Speaker/author Dee Dee Raap is the author of two books on
motherhood: Dear Mom: Remembering, Celebrating, Healing, and its sequel,
Find Your Pink Flamingos. We've invited Dee Dee to be our
guest blogger during the month of May. In her three-part weekly series,
she will enlighten us on momhood - both inside and out. This is her final post in the series.
You know the old saying and the resulting groan blended with denial:
“Mirror, mirror on the wall, you’ve become your mother after all!” (OK…let’s hear it: groan, denial, more groaning…..)
I’d like to dispel a few notions about the saying that drives us to a glass of wine before 5 p.m.
It might not be the worst thing anyone could say about you. Unless, that is, you’ve made a bad choice.
The bad choice would be to become the worst of your mom.
Now I can hear it: “Well, you don’t know MY mom! There isn’t a ‘good,’ there’s only a ‘bad.’”
One audience member told me about her mother’s physical abuse, another described emotional abuse. I understand. I know the journey can be really hard. I was blessed to have a mother who had no mean bones in her body.
You may not have had a great mom. But you had a mom. Every single one of us got here the same way. And we all have a simple choice to make: we can be the best of our moms, or not.
Spirited women choose to be the best.
Think of the things mom did that made you smile, helped you grow, gave you wisdom. And then, let go of the rest, decide to be the best you possible.
I’ll bet the best you is one who is kind, patient, creative, and trustworthy. I’ll bet you care about words like quality, loyalty, and I’ll bet you’re even an optimist at heart. I’ll bet you know how to work hard, and I bet you have some strong traditions you’d like to see carried on with those you love.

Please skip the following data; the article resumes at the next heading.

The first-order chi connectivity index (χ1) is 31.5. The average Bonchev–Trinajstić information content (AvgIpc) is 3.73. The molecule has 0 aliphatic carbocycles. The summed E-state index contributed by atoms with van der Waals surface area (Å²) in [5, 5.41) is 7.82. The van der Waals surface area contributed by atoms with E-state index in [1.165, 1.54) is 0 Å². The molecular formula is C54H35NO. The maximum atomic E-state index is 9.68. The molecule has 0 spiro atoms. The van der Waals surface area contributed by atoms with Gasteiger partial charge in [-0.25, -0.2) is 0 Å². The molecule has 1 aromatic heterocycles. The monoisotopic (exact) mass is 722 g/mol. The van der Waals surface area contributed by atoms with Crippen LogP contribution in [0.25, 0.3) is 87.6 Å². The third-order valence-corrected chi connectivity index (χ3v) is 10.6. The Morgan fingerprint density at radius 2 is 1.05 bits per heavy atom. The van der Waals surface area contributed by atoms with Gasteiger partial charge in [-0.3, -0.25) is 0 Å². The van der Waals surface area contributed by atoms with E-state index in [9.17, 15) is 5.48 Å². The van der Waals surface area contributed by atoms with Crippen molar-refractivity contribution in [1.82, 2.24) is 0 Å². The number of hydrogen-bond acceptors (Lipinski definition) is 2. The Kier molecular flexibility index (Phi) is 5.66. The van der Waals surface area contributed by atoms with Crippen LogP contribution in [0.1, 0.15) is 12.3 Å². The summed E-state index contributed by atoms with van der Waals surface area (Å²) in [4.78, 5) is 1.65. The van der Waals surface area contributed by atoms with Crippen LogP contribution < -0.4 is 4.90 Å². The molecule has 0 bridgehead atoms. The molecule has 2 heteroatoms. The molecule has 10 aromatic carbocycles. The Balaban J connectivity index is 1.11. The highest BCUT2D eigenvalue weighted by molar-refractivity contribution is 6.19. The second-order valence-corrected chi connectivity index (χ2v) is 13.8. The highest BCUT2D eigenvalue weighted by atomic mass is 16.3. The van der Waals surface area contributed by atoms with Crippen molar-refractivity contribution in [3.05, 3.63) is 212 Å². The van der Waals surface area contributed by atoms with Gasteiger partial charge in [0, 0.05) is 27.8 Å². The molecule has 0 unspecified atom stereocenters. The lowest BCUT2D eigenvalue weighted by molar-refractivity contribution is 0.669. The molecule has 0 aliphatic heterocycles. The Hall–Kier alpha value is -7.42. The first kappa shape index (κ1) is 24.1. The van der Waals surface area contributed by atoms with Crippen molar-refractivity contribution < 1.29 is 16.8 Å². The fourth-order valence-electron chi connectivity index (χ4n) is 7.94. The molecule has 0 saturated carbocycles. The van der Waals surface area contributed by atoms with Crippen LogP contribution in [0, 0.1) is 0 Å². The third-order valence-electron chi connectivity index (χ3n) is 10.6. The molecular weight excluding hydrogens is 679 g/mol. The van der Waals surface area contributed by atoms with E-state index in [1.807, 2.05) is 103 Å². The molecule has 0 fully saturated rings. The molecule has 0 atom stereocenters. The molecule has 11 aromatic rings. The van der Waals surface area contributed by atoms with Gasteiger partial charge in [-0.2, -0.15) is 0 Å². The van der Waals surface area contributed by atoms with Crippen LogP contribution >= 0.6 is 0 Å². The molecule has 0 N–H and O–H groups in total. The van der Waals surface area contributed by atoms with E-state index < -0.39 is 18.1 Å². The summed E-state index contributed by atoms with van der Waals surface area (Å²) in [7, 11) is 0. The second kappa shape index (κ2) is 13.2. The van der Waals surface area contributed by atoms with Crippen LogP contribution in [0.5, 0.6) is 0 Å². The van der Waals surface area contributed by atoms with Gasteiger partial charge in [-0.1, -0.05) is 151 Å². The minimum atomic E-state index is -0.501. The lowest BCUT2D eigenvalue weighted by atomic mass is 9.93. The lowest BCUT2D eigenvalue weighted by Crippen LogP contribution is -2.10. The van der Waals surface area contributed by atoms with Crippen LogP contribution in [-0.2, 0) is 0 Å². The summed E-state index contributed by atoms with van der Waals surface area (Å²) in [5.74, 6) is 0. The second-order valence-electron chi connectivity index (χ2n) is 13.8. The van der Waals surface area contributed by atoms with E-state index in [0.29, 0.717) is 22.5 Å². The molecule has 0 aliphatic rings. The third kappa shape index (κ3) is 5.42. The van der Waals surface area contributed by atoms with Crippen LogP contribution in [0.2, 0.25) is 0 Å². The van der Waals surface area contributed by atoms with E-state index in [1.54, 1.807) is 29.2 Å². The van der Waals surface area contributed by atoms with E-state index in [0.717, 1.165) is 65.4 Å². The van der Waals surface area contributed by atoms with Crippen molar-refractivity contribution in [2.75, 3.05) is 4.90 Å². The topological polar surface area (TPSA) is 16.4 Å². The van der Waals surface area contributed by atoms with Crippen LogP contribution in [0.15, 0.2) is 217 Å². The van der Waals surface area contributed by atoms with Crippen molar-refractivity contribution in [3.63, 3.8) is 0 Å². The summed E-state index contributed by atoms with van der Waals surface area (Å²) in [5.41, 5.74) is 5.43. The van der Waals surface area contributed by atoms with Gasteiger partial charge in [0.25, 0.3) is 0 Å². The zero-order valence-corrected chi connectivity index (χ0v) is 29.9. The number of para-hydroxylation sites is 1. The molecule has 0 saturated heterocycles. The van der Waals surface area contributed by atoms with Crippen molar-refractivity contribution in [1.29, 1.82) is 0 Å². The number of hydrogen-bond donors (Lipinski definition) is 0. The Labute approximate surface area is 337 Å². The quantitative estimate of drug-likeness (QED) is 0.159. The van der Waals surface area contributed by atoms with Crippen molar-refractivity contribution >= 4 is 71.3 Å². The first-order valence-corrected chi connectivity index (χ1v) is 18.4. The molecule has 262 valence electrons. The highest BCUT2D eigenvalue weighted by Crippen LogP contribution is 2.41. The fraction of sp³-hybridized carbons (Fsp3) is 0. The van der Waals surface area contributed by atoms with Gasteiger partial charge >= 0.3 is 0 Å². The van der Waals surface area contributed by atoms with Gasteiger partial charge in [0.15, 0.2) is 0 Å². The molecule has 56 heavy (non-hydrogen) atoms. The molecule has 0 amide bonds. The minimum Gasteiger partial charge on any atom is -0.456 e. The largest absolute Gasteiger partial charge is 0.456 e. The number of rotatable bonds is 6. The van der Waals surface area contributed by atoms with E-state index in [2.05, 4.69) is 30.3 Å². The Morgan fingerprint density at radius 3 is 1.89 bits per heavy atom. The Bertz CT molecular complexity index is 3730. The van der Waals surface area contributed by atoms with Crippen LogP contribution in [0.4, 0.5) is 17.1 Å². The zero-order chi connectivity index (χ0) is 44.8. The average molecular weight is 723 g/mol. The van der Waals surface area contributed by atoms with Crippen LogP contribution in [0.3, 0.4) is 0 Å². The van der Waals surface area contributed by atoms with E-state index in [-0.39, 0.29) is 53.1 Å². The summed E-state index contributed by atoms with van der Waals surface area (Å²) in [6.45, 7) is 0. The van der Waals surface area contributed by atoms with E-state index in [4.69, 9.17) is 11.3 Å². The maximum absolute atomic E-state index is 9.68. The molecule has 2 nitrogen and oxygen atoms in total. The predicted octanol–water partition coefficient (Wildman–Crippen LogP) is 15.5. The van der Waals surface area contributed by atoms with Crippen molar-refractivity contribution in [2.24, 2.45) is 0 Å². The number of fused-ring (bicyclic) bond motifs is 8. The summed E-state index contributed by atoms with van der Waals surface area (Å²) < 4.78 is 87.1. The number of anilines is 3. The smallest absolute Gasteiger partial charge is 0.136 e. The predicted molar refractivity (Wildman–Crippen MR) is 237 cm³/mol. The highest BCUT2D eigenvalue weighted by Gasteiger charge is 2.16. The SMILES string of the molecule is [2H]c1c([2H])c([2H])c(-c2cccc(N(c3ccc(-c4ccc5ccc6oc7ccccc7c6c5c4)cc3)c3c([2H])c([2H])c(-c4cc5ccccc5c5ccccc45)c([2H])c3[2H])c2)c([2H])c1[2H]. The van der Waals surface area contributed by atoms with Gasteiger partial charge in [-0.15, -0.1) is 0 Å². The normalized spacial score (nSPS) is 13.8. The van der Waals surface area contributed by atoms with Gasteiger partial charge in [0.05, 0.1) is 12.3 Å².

Your mom—as well as other spirited women—taught you values that make your journey great. The problem is that the lessons were disguised sometimes, in actions you took for granted, and in traditions that meant nothing to us as kids.
When I complained about not having what other kids had, mom said, “Count your blessings.” The value: gratitude.
When I shared my insurmountable problems in grade school, mom said, “There’s a silver lining in every cloud.” The value: optimism.
Raised in the Great Depression, mom believed everything could be used again for something. We wasted little. The value: resourcefulness. (The danger? Becoming a pack rat!)
Sunday dinners were a great tradition. Mom cooked for all: when a car filled with relatives showed up at dinner time, she miraculously fed everyone. The values: sharing, kindness, compassion.
Remember the little things your mom did. Then look at your own life. Don’t you do many of the same things? That’s because those wonderful values were gifts given in love, to teach you how to live life authentically, genuinely caring for others, taking care of yourself.
Mirror, mirror on the wall, you can, indeed, simply choose to be the best of your mother after all!
Dee Dee Raap, http://www.deedeeraap.com
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Dee Dee Raap believes life becomes an amazing journey when we learn the “how” of living timeless, core values, like optimism, gratitude and quality. She is a member of the National Speakers Association and author of three books: Dear Mom: Remembering, Celebrating, Healing, the sequel, Find Your Pink Flamingos, and JourneyWords: 52 Strategies to Achieve Great Service. She lives in South Dakota. Her biggest accomplishment? Being called “Gumma” by the world’s two best grandkids.